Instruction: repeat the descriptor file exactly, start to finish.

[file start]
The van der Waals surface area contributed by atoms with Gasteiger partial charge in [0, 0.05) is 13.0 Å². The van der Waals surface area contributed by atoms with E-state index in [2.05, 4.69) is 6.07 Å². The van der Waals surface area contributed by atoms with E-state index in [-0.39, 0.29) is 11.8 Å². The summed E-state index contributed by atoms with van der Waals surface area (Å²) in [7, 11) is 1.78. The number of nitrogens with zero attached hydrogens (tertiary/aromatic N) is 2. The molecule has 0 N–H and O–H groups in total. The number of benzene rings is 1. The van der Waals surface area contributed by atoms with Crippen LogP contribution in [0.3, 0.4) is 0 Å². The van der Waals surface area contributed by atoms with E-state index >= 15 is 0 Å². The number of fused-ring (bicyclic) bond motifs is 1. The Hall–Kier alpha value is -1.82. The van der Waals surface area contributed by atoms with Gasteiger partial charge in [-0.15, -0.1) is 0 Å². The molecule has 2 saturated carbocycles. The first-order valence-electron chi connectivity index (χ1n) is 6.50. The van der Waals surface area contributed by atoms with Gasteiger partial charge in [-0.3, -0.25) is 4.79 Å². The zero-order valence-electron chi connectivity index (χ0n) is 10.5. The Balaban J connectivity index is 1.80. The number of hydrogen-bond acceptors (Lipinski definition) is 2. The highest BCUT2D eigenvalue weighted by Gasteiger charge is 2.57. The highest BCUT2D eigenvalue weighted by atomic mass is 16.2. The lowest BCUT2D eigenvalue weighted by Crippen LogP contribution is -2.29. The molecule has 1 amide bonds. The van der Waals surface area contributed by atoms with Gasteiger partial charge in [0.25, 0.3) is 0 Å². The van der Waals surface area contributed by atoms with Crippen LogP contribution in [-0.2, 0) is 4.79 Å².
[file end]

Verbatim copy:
The van der Waals surface area contributed by atoms with Gasteiger partial charge in [0, 0.05) is 13.0 Å². The van der Waals surface area contributed by atoms with E-state index in [2.05, 4.69) is 6.07 Å². The van der Waals surface area contributed by atoms with E-state index in [-0.39, 0.29) is 11.8 Å². The summed E-state index contributed by atoms with van der Waals surface area (Å²) in [7, 11) is 1.78. The number of nitrogens with zero attached hydrogens (tertiary/aromatic N) is 2. The molecule has 0 N–H and O–H groups in total. The number of benzene rings is 1. The van der Waals surface area contributed by atoms with Crippen LogP contribution in [0.3, 0.4) is 0 Å². The van der Waals surface area contributed by atoms with E-state index >= 15 is 0 Å². The number of fused-ring (bicyclic) bond motifs is 1. The Hall–Kier alpha value is -1.82. The van der Waals surface area contributed by atoms with Gasteiger partial charge in [-0.15, -0.1) is 0 Å². The molecule has 2 saturated carbocycles. The first-order valence-electron chi connectivity index (χ1n) is 6.50. The van der Waals surface area contributed by atoms with Gasteiger partial charge in [-0.3, -0.25) is 4.79 Å². The zero-order valence-electron chi connectivity index (χ0n) is 10.5. The Balaban J connectivity index is 1.80. The number of hydrogen-bond acceptors (Lipinski definition) is 2. The highest BCUT2D eigenvalue weighted by Gasteiger charge is 2.57. The highest BCUT2D eigenvalue weighted by atomic mass is 16.2. The lowest BCUT2D eigenvalue weighted by Crippen LogP contribution is -2.29. The molecule has 1 amide bonds. The van der Waals surface area contributed by atoms with Gasteiger partial charge in [0.25, 0.3) is 0 Å². The van der Waals surface area contributed by atoms with Crippen LogP contribution in [-0.2, 0) is 4.79 Å².